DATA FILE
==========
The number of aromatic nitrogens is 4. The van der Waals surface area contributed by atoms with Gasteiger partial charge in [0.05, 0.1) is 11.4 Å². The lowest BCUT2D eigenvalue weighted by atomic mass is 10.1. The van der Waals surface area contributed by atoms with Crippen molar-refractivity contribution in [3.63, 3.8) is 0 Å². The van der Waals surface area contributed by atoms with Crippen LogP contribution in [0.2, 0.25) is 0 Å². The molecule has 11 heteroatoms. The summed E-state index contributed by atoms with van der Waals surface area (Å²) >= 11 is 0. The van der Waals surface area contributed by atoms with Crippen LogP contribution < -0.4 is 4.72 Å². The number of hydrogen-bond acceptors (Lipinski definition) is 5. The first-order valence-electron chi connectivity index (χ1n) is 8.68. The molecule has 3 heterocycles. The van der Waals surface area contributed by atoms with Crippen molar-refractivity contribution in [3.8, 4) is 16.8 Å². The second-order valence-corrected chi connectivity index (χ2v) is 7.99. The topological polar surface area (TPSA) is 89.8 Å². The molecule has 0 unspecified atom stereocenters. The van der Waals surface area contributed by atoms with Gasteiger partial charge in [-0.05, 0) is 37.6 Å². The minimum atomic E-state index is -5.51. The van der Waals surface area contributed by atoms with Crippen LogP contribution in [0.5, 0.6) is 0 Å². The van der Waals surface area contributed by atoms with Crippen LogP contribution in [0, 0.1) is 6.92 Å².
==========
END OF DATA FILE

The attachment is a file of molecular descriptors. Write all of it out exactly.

The number of aromatic nitrogens is 4. The van der Waals surface area contributed by atoms with Gasteiger partial charge in [0.05, 0.1) is 11.4 Å². The lowest BCUT2D eigenvalue weighted by atomic mass is 10.1. The van der Waals surface area contributed by atoms with Crippen molar-refractivity contribution in [3.63, 3.8) is 0 Å². The van der Waals surface area contributed by atoms with Crippen LogP contribution in [0.2, 0.25) is 0 Å². The molecule has 11 heteroatoms. The summed E-state index contributed by atoms with van der Waals surface area (Å²) >= 11 is 0. The van der Waals surface area contributed by atoms with Crippen LogP contribution < -0.4 is 4.72 Å². The number of hydrogen-bond acceptors (Lipinski definition) is 5. The first-order valence-electron chi connectivity index (χ1n) is 8.68. The molecule has 3 heterocycles. The van der Waals surface area contributed by atoms with Crippen molar-refractivity contribution in [3.8, 4) is 16.8 Å². The second-order valence-corrected chi connectivity index (χ2v) is 7.99. The topological polar surface area (TPSA) is 89.8 Å². The molecule has 0 unspecified atom stereocenters. The van der Waals surface area contributed by atoms with Gasteiger partial charge in [-0.05, 0) is 37.6 Å². The minimum atomic E-state index is -5.51. The van der Waals surface area contributed by atoms with Crippen LogP contribution in [0.5, 0.6) is 0 Å². The van der Waals surface area contributed by atoms with Crippen LogP contribution in [0, 0.1) is 6.92 Å².